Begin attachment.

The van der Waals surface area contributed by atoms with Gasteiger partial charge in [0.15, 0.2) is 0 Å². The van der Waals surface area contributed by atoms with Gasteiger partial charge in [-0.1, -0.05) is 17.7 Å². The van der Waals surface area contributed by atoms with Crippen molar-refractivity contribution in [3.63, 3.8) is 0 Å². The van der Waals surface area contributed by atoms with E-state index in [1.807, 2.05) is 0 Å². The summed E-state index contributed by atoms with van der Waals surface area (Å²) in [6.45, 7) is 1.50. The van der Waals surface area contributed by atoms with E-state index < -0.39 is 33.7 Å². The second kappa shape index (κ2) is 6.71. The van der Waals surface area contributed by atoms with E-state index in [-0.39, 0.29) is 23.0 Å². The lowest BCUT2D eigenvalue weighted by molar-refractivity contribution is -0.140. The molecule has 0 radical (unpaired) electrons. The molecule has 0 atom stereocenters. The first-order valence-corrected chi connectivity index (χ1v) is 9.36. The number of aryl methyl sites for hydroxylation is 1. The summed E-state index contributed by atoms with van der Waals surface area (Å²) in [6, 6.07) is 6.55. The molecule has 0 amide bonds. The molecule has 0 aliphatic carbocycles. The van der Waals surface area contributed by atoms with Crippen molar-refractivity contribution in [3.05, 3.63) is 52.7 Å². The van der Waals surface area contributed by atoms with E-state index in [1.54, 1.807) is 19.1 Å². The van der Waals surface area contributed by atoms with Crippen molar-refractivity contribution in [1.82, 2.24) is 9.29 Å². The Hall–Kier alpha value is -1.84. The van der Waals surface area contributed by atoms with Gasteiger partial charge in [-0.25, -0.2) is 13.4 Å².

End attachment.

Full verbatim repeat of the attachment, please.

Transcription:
The van der Waals surface area contributed by atoms with Gasteiger partial charge in [0.15, 0.2) is 0 Å². The van der Waals surface area contributed by atoms with Gasteiger partial charge in [-0.1, -0.05) is 17.7 Å². The van der Waals surface area contributed by atoms with Crippen molar-refractivity contribution in [3.63, 3.8) is 0 Å². The van der Waals surface area contributed by atoms with E-state index in [1.807, 2.05) is 0 Å². The summed E-state index contributed by atoms with van der Waals surface area (Å²) in [6.45, 7) is 1.50. The van der Waals surface area contributed by atoms with E-state index < -0.39 is 33.7 Å². The second kappa shape index (κ2) is 6.71. The van der Waals surface area contributed by atoms with E-state index in [-0.39, 0.29) is 23.0 Å². The lowest BCUT2D eigenvalue weighted by molar-refractivity contribution is -0.140. The molecule has 0 radical (unpaired) electrons. The molecule has 0 atom stereocenters. The first-order valence-corrected chi connectivity index (χ1v) is 9.36. The number of aryl methyl sites for hydroxylation is 1. The summed E-state index contributed by atoms with van der Waals surface area (Å²) in [6, 6.07) is 6.55. The molecule has 0 amide bonds. The molecule has 0 aliphatic carbocycles. The van der Waals surface area contributed by atoms with Crippen molar-refractivity contribution in [3.05, 3.63) is 52.7 Å². The van der Waals surface area contributed by atoms with E-state index in [1.54, 1.807) is 19.1 Å². The van der Waals surface area contributed by atoms with Crippen molar-refractivity contribution in [1.82, 2.24) is 9.29 Å². The Hall–Kier alpha value is -1.84. The van der Waals surface area contributed by atoms with Gasteiger partial charge in [-0.25, -0.2) is 13.4 Å².